"The fact that the cat was young suggests that it was one of those bred specifically for mummification," says lead author Giacomo Gnudi, a veterinary professor at the University of Parma.
Robotic cats in Scotland
Back in modern-day Scotland, vets have been trying to explain strange symptoms in 21 cats that arrived at Strathbogie Veterinary Centre, Huntly, and Morven Veterinary practice, Alford, both in North-East Scotland, between 2001 and 2010.
The animals appeared to have a slowly-progressing neurological disease. Walking with an odd gait with stiff, extended tails, the cats dubbed robotic cats due to their movements presented a veterinary oddity not seen before. Cats with a slightly different but possibly related condition have been spotted in Sweden and Austria, where it was referred to as "staggering disease." Histological tests suggested a central nervous system infection, lymphohistiocytic meningoencephalomyelitis, could be the cause.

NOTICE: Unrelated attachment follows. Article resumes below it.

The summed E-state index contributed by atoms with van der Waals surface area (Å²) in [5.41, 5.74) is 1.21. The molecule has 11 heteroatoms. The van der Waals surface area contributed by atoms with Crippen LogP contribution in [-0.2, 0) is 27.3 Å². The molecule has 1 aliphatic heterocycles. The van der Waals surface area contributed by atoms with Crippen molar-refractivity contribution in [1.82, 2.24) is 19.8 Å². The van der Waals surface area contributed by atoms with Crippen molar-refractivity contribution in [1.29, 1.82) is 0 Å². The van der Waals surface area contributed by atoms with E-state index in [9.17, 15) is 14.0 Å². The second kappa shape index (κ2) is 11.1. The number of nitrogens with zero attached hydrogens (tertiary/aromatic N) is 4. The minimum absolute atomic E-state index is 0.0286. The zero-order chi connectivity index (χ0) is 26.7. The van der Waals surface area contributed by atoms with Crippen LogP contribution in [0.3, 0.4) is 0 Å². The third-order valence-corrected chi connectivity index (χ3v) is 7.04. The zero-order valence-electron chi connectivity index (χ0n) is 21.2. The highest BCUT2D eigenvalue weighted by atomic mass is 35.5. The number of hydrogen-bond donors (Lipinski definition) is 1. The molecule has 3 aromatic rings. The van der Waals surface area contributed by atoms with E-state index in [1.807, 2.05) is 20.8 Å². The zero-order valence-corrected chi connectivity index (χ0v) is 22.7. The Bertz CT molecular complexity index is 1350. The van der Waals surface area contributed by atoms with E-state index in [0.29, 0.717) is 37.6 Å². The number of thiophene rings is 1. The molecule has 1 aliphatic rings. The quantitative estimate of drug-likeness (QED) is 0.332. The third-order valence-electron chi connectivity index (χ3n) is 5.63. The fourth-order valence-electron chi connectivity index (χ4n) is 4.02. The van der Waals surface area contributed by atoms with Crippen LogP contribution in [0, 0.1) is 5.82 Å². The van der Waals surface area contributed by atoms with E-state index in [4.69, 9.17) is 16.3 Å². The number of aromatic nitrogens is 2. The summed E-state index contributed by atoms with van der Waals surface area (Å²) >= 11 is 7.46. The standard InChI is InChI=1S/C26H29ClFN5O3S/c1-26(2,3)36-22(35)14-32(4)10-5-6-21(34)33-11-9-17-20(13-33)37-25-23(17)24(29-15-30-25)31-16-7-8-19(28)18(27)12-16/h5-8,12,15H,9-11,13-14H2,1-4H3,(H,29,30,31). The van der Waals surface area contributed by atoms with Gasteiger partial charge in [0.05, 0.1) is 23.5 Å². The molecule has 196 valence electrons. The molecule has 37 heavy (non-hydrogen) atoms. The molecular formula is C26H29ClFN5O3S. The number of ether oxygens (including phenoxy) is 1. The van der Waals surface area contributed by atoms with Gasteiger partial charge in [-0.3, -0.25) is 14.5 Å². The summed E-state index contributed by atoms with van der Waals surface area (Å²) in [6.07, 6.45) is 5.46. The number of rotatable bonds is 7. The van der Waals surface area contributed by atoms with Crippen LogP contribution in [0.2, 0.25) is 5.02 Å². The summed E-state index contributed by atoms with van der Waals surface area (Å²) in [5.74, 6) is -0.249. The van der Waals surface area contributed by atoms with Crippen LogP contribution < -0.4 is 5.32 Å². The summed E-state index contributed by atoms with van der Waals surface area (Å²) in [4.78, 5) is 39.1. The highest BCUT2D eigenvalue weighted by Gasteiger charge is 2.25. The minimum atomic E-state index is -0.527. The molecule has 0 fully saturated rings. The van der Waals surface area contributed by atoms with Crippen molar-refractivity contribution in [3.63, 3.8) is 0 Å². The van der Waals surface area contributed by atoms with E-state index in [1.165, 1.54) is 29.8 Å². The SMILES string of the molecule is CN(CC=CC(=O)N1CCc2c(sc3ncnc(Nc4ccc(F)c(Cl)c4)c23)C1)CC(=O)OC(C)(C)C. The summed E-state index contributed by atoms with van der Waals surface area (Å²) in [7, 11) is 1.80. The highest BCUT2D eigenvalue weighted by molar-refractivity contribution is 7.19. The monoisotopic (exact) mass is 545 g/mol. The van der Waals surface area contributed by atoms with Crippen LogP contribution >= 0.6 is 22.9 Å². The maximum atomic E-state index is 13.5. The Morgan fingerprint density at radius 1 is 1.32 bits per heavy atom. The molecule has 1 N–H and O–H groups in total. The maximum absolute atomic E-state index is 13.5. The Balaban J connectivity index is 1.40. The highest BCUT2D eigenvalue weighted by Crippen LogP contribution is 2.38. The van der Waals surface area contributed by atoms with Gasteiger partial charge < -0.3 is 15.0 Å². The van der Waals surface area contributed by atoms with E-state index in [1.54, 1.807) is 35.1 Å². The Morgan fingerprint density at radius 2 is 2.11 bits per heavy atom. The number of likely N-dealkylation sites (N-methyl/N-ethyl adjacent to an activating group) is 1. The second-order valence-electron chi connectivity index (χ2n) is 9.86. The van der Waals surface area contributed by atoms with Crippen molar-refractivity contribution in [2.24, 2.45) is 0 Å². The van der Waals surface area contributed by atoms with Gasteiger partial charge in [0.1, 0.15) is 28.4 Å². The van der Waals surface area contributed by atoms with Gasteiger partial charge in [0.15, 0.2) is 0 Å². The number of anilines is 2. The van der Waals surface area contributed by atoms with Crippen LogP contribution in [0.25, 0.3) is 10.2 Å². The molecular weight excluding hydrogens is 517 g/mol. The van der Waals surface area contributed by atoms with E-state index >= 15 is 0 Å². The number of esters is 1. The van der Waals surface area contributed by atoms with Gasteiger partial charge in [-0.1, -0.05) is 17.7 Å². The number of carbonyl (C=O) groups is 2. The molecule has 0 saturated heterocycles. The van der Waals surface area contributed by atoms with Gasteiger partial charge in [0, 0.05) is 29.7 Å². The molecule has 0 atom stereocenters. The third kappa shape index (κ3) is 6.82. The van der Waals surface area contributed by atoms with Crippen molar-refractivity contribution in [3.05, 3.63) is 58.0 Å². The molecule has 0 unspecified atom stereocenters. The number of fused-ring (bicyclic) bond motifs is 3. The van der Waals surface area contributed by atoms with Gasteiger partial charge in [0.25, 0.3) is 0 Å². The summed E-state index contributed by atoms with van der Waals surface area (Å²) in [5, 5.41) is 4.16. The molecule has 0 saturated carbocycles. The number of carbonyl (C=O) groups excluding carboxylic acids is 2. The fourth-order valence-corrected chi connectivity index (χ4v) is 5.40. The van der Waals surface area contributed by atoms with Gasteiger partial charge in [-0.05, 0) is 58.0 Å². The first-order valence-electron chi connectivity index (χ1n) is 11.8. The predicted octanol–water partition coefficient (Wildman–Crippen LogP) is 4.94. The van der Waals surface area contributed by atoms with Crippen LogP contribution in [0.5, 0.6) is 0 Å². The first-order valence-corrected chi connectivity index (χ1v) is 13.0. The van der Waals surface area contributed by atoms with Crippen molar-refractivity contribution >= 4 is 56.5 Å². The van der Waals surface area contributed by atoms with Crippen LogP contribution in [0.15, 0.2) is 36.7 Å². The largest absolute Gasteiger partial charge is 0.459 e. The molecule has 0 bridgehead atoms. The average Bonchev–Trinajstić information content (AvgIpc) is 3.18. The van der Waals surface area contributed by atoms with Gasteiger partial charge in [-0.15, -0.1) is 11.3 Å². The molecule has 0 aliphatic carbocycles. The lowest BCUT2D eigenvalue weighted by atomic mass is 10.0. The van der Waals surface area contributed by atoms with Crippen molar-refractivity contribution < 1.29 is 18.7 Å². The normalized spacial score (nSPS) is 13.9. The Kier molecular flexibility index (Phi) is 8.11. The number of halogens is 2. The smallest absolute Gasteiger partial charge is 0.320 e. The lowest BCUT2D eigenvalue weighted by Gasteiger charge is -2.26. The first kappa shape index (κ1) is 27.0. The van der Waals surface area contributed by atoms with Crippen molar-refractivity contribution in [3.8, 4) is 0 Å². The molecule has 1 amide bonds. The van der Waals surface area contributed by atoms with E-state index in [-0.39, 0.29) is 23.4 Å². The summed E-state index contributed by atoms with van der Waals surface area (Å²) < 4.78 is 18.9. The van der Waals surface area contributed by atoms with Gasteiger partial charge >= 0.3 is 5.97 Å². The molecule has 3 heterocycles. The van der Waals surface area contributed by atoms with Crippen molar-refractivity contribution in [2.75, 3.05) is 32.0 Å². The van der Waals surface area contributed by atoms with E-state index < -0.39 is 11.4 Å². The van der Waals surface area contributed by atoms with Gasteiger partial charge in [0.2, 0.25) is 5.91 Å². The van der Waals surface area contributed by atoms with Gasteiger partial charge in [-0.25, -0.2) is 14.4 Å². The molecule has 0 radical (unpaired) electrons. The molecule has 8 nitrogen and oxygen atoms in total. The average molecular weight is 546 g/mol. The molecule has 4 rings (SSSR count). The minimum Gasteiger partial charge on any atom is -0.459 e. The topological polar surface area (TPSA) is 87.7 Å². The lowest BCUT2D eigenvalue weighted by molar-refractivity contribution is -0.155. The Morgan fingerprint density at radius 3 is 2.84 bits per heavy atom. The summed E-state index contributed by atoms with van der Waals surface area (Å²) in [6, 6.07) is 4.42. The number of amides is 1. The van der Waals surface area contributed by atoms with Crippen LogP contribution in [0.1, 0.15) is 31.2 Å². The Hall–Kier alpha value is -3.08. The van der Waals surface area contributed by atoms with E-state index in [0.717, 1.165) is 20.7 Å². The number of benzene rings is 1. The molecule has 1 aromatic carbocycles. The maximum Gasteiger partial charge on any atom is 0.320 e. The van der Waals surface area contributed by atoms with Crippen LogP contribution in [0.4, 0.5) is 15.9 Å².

The cats had outdoor access and lived in the same geographical rural area. When the vets looked at immune system markers they found a significant expression of the interferon-inducible Mx protein, a sign of an as yet unidentified infective or environmental immunogenic trigger for the illness.
"All the cats included in our study, and most of the cats reported with 'staggering disease', belong to the rural population accustomed to hunting birds and rodents," says one of the study's authors, Luisa De Risio. "It can be speculated that the aetiological agent may be transmitted from these animals to cats."
The authors conclude
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